Arsenic, strychnine, and nicotine – Why Agatha Christie poison murders was

The Gutbesitzerin Emily Inglethorp at night shaken by severe cramps. Your family members want to help her, but her bedroom door is firmly closed. The men present throw themselves against the door, but as this is open at last, you can whisper the rich Lady the name of her husband. Then she dies. In a strychnine-poisoning.

With this unusual murder case, the then unknown Agatha Christie enters the stage of world literature. Was published the novel in Britain in 1921, written in a you had world war II already in 1916, during the First. The newly married Agatha Christie did voluntary service in a hospital in the seaside resort of Torquay. The Start didn’t go quite round: Christie was the beginning of the war 24 years old, came from a better house and was completely inexperienced. “It is ironic that, given the grisly death suffered by many of their characters, there was a time when she was at the sight of blood fainted,” said Alasdair Brooks, Heritage Manager for the British Red cross, told the Observer. The Red cross had published only recently, the internal records of Christie’s service.

Agatha Christie in the hospital

Working in the hospital was too much for Christie. Operations and amputations – Christie was trouble and was treated in the pharmacy. Overall, they served from October 1914 to September 1918, 3400 hours in Torquay’s Town Hall Hospital. “But Christie would not have been released from the hospital, to work in a pharmacy, they would not have obtained perhaps your in-depth Knowledge about poisons that she used in her novels,” says Brooks.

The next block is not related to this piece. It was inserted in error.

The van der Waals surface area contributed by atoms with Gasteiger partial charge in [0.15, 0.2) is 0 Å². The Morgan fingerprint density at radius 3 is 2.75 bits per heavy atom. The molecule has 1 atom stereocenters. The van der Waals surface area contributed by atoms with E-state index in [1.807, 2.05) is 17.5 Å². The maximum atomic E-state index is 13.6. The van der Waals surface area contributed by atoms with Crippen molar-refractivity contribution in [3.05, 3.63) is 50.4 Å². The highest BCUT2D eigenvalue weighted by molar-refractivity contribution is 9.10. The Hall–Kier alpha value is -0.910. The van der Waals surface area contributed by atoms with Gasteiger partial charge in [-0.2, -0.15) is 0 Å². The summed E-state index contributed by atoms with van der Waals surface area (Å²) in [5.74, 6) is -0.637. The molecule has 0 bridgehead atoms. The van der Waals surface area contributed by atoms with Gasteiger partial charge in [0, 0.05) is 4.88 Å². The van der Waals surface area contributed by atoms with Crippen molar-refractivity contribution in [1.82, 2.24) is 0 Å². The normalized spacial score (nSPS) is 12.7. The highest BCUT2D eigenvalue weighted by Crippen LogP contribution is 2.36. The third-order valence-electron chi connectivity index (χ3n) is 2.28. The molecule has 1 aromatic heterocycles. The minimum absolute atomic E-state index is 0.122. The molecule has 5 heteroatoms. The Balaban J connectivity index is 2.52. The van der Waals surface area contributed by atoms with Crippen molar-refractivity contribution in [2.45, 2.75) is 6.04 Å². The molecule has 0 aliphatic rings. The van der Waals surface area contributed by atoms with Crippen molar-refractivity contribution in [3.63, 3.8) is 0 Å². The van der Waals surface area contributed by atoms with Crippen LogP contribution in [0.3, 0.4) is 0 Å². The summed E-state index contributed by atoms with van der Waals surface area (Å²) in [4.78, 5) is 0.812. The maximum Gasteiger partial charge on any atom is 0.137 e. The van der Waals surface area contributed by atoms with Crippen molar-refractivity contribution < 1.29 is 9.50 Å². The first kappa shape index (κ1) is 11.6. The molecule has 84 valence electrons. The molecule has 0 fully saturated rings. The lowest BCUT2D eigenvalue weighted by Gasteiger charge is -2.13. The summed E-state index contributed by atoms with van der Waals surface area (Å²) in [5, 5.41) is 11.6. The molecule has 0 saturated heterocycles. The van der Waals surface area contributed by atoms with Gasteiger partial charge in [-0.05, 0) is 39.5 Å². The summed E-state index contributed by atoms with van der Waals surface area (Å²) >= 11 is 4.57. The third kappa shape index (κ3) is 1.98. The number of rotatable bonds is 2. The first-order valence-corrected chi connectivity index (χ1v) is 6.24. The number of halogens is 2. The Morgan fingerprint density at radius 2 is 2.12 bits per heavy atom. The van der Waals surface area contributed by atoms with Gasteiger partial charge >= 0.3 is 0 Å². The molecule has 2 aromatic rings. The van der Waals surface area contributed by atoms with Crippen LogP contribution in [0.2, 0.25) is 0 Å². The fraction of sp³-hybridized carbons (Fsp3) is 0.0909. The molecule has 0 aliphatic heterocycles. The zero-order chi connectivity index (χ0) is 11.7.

Christie himself has declared their love for poisons this way: “the shelves around me poisons were, and so it was perhaps only natural that I adopted a poison in the eye!” And indeed, In about 80 crime novels you killed in 41 with poison. The Knowledge that you acquired in the pharmacy, helped her with her books. “Because I was surrounded by poisons, perhaps it was obvious that death by poisoning should be the method chosen,” says Christie.

30. April 1917, she received the certificate of the “Society of Apothecaries of London”, that it enabled her to medicinal products for Doctors. And you kept a record of the substances, their (areas of change)effect and application. And she did it with scientific accuracy, as Prof. Volkmar Schneider from the Institute for legal medicine of the Free University of Berlin, and Dr. Benno Riesselmann, the national Institute for forensic and social medicine in Berlin, in a study in 2002 showed.

For Riesselmann the accurate representation of the poison effect, the circumscribed although literary is reached, but otherwise almost textbook level, a reason not to consider the novels just as entertainment literature. Another reason is the excellent representation of the frequent misperceptions, before which even specialists are not filed is. Dr. Riesselmann refers to the novel “The pale horse” in which the Thallium poisoning of a doctor are not detected and failure is diagnosed.

In her first work, she brought her victims with strychnine around the corner. 13 killings “perpetrated” the Queen of crime novels later, with hydrocyanic acid (hydrogen cyanide), nine Times the arsenic transported their victims to the grave. Mophium comes seven Times to use. Water Hemlock she tried only once. “I don’t know anything about pistols and revolvers, so my characters with a blunt object, or, better still, with poison killed,” wrote Christie about their methods of Murder. “Besides, poison is refined and clean and really exciting… I think I could look a ghastly mangled corpse in the face.”

Like Agatha Christie a child saved the life of

The reading of Agatha Christie may also decide in the reality of life and death, shows an incident from the year 1977 from England. At the time a 19-month-old child had been admitted to a London clinic. The course of the disease was mysterious. The Doctors were at a loss because the symptoms were ambiguous. Nausea made diarrhea and sleep disturbances a definite diagnosis impossible – had it not been for a crime-obsessed nurse. She recognized the symptoms, the also described Christie in one of her novels very carefully: poisoning by Thallium. The diagnosis was correct, the child was saved.

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